As has been the case at other major sporting events, a 26-second moment of silence was held to remember the 26 victims of the Sandy Hook Elementary School shootings prior to the start of Monday's Boston Marathon. Victims of the Newtown, Conn., massacre were also honored along the course with a special marker at the 26th mile.
That marker was not far from where a pair of bombs exploded, killing three people and wounding 144 others. But while some of the families of the Newtown victims were reportedly seated in a VIP area near the finish line, none were reported injured.
Six runners ran the race as part of Team NewtownSTRONG, a scholarship fund benefiting the siblings of the victims from Sandy Hook Elementary School—with each mile dedicated to a different victim.
"In the first 20 miles, we're honoring the 20 Sandy Hook first-graders [who were killed]," Laura Nowacki, a spokesperson for Newtown Strong, told WBUR radio before the race. "When we crest Heartbreak Hill and we're coming back towards Boston, we run the final six for our six fallen educators."
According to a post on the group's Facebook page, all six finished the race before the bombings and were not among the victims.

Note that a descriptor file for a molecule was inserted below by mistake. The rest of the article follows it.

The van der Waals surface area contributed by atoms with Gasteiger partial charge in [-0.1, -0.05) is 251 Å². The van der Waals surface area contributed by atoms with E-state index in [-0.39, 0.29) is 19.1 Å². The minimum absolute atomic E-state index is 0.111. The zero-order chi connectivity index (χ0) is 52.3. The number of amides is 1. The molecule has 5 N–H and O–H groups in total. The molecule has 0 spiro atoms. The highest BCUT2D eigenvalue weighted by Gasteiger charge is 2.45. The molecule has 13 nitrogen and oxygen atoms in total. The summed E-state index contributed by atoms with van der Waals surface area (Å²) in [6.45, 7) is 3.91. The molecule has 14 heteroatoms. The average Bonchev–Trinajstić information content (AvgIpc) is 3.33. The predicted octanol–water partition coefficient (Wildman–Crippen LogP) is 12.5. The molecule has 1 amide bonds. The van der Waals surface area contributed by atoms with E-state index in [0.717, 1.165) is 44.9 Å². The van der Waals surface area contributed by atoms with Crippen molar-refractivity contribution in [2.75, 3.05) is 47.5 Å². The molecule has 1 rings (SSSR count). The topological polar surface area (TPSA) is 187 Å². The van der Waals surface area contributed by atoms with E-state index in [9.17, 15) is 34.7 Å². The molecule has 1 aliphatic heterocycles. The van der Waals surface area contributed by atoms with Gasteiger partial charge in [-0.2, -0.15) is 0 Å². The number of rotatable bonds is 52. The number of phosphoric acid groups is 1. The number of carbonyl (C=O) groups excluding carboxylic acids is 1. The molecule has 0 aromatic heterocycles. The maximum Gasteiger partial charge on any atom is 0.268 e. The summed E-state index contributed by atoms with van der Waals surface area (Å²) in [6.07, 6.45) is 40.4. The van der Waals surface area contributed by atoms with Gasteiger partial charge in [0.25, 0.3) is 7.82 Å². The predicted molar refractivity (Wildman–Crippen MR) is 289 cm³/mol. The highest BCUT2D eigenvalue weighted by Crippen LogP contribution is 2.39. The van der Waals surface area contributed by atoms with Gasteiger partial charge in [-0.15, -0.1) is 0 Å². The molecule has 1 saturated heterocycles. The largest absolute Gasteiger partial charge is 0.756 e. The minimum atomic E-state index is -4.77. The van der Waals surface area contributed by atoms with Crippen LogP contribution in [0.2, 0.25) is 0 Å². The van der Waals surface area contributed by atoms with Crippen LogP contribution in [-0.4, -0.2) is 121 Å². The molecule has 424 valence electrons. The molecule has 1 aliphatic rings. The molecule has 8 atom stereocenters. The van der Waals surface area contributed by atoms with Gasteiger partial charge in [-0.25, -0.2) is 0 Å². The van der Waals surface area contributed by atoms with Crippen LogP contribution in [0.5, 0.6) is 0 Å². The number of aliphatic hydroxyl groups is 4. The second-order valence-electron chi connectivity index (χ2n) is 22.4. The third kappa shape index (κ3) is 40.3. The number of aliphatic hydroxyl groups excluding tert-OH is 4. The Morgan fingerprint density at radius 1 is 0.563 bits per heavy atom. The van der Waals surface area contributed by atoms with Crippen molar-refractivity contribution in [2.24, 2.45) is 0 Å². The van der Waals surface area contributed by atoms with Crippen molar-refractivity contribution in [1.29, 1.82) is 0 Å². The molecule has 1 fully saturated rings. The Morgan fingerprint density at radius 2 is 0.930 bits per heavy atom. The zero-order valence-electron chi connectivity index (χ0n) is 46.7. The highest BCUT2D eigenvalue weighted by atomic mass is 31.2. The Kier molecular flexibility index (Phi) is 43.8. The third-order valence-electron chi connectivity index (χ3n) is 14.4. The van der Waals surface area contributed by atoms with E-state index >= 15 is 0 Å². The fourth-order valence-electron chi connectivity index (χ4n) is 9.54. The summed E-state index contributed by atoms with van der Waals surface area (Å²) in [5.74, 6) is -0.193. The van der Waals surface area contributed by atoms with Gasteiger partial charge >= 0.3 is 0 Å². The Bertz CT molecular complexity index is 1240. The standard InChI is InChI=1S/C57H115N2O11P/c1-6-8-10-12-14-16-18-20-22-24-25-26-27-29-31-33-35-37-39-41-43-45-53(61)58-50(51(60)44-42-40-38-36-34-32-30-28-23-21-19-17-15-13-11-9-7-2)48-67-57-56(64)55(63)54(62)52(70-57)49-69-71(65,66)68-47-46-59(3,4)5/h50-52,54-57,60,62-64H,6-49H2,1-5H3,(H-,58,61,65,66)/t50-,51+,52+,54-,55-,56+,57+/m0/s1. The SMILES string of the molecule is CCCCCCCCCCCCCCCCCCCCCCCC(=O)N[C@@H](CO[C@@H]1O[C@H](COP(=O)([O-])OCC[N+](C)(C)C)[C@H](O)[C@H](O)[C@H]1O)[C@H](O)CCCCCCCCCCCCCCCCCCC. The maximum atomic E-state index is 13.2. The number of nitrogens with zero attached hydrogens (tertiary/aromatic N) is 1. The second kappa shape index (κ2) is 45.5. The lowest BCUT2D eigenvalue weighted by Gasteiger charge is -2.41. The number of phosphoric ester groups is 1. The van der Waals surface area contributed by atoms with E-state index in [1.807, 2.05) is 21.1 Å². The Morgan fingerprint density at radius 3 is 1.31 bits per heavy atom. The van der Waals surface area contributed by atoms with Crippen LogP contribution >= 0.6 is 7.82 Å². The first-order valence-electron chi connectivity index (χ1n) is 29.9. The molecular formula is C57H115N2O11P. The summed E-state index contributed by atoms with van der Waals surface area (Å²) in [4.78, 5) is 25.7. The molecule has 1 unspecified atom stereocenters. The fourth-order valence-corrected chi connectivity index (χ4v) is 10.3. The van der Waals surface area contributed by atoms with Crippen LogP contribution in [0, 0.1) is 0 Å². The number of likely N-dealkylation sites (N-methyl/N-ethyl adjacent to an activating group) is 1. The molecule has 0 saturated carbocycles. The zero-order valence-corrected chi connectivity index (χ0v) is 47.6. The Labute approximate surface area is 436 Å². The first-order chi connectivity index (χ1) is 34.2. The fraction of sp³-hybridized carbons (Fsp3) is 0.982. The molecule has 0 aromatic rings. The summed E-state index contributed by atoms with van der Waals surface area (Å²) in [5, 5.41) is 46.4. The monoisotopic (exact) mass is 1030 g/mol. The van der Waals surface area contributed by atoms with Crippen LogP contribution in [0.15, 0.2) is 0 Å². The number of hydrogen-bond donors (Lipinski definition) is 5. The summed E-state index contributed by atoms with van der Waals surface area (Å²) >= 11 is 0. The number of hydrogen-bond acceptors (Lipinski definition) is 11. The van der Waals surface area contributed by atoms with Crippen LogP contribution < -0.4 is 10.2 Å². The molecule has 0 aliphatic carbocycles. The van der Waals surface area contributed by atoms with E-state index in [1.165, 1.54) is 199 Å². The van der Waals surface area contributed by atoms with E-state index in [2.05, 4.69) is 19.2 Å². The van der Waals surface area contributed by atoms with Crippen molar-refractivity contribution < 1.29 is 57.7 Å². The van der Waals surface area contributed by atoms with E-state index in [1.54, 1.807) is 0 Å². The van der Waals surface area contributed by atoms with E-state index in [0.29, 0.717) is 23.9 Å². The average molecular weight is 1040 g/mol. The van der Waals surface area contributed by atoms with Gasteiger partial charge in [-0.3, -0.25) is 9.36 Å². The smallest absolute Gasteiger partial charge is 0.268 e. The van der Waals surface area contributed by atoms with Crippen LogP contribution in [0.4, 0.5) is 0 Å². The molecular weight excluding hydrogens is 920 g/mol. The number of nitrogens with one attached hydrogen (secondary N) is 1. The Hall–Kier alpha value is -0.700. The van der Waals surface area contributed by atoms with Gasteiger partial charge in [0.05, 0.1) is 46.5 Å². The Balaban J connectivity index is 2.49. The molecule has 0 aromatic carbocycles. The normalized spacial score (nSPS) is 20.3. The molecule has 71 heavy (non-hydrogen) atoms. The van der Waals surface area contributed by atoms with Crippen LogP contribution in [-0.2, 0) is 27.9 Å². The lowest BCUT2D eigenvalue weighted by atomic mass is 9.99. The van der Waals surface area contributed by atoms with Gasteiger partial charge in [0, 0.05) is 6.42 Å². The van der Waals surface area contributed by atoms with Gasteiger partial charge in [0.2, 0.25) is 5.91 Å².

"I just got a text message from one of our runners letting me know that they are all safe," the post read.
There were at least 12 runners from Newtown among the 27,000 who registered for Monday's marathon, according to the race website. Ed Lucas, a 41-year-old from Newtown, finished the race and was already back at his hotel when the blasts occurred.
"I just couldn't believe someone would do that to the Boston Marathon, where you have so many different nationalities of people, so much camaraderie," Lucas told USA Today on Monday. "Even at the pasta dinner last night, they told us, 'Make sure you help each other out.'"
Tom Abrams, a 58-year-old from Newtown, ran the race in honor of the shooting victims. Abrams did not finish, but was not among those injured.
“It’s awful that anyone was hurt or killed, but ... I’m glad that nobody from Newtown was killed,” Abrams' wife, Lisa, told the New Haven Register. "[While that may be] horrible to say, Newtown has had more than its fair share. I think it would be extremely sad if we had an event to honor the victims, and then we have more victims.”